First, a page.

The very first thing I learned about the Italian language is the alphabet. Uuhhhm. I'm lying. It's the second thing. I don't need to say that I learned the bad words first, like every single person learning a new language. I sang the alphabet to help me remember it fast, remnants of the style of memorization when I was a kid. The song is the translated version of the English alphabet so I breezed through the whole thing. I just stall at the 5 missing English letters at the Italian alphabet. Do you know that there are only 21 letters to the Italian alphabet as opposed to the 26 letters of its English counterpart? There are no J, K, W, X and Y.
But nowadays, there are some foreign words, mostly English, used in the Italian language that use these letters and for that, they are already being integrated to the alphabet. J is pronounced like a Y in English (in most cases) and W is like V in English. That is one of the reasons why I stopped referring to myself with my nickname because Weng starts with W and doesn't end with a vowel so when they have to say my name, there's always a reluctance of saying it. It seems grammatically incorrect! It always comes out as Venk. Rowena is friendlier to the tongue so I use it more.
I'm doing a third round of learning the alphabet again because of my two kids. My 2nd grader almost knows it by heart and my pre-schooler is starting to echo the letters but in a hallucinating order. Only, they never adopted my style of memorization. When I start the first few chords of the alphabet song, they look at me like I'm a misplaced character of The Sound of Music. It's their loss.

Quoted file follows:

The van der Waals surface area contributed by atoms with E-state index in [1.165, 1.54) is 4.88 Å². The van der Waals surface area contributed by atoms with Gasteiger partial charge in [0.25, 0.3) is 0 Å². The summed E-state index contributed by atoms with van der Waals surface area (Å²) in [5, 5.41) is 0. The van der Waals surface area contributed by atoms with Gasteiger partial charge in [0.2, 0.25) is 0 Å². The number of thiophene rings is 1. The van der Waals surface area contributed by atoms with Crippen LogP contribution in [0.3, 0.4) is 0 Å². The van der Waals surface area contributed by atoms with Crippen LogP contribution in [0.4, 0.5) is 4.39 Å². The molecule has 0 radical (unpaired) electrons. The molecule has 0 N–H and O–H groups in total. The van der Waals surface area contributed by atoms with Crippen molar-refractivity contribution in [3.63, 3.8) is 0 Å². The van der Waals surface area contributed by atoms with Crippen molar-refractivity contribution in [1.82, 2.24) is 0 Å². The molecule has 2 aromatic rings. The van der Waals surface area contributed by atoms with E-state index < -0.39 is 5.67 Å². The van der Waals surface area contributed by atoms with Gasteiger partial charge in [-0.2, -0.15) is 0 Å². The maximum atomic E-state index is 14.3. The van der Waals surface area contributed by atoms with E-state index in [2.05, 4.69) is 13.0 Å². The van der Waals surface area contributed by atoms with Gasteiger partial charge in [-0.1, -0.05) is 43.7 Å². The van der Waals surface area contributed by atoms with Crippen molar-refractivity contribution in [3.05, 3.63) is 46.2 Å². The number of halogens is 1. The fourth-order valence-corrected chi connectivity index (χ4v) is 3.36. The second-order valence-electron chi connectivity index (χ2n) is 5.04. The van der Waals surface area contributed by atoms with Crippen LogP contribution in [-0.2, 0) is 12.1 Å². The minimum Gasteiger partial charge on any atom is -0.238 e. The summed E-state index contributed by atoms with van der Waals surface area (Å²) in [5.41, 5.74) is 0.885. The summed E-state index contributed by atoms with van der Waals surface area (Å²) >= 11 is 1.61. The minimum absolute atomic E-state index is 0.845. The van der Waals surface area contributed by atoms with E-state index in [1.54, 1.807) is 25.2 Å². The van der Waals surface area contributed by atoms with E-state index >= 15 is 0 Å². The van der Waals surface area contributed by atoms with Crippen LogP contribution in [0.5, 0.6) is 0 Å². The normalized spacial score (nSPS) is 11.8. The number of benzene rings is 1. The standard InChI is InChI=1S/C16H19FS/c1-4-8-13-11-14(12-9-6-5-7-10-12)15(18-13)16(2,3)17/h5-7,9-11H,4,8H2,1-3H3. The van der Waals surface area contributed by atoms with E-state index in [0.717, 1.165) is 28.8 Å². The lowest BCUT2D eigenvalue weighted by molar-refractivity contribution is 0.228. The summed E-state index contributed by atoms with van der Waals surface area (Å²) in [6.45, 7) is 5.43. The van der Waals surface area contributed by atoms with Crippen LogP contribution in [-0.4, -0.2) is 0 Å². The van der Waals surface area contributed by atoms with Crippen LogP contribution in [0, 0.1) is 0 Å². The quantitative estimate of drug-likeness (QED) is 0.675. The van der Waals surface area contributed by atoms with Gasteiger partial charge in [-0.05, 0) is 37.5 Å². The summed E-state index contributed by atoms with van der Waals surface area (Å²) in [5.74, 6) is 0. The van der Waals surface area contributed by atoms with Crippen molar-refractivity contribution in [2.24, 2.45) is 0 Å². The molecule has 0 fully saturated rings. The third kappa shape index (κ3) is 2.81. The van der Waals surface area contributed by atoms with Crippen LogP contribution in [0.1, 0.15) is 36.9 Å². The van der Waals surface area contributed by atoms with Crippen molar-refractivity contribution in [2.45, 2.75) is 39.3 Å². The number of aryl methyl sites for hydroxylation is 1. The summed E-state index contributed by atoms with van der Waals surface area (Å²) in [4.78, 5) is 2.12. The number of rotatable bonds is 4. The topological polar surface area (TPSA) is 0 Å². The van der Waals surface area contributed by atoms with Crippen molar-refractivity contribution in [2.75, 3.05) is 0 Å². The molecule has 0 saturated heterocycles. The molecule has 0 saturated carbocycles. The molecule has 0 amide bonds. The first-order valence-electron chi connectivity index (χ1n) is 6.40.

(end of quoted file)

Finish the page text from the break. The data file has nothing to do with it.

Now, to the panini (sandwiches) and crostini. The protagonist of these recipes is robiola, a soft-ripened cheese that made with varying proportions of cow's, goat's and sheep's milk. It has a mild taste and belongs to the stracchino family. Since I am not a lover of fresh cheese, I never eat robiola alone. When I mix it with walnuts and mint, a whole new world opens up for me. It is wonderful. The subtle hints of walnuts, mint and robiola together is very pleasing to the palate.
Aside from simply spreading the robiola on toasted bread to serve as crostino, you can also enjoy it with some slices of mortadella in a panino, sprinkled with pistachios. Mortadella comes in two versions, with and without pistachios.
If storing robiola in the fridge, do not wrap it in plastic because it won't be able to breathe and it will spoil fast. It is best to keep it unwrapped or wrapped in paper where it can breathe and should be used within a week from purchase.
Crostini e Panini con Robiola, Noci, Menta e Mortadella
1 whole baguette makes around 16 crostini or 4 panini (sandwiches).
- 170 g. robiola
- 8 slices mortadella (for making 4 panini using 1/4 of the baguette each)
- 2 - 3 fresh mint leaves + some for garnish
- 1 1/2 tablespoons crushed walnuts + some for garnish
- salt & pepper
- crushed pistachios for garnish
- 1 baguette
- In a small bowl, mix robiola, 1 1/2 tablespoons crushed walnuts, 2 - 3 mint leaves torn to little pieces, salt & pepper.
- Slice baguette according to what you want to do, panini or crostini.
- If you are making panini, cut baguette to 4 equal portions horizontally then halve each piece vertically. Spread some robiola mixture then put a couple of slices of mortadella per panino. Sprinkle with crushed pistachios.
- If you are making crostini, slice bread then toast them in the oven for 5- 6 minutes, both sides at 200 degrees Celcius, or in a non-stick saucepan or in a bread toaster. Spread the robiola mixture. Garnish with crushed walnuts and fresh mint leaves.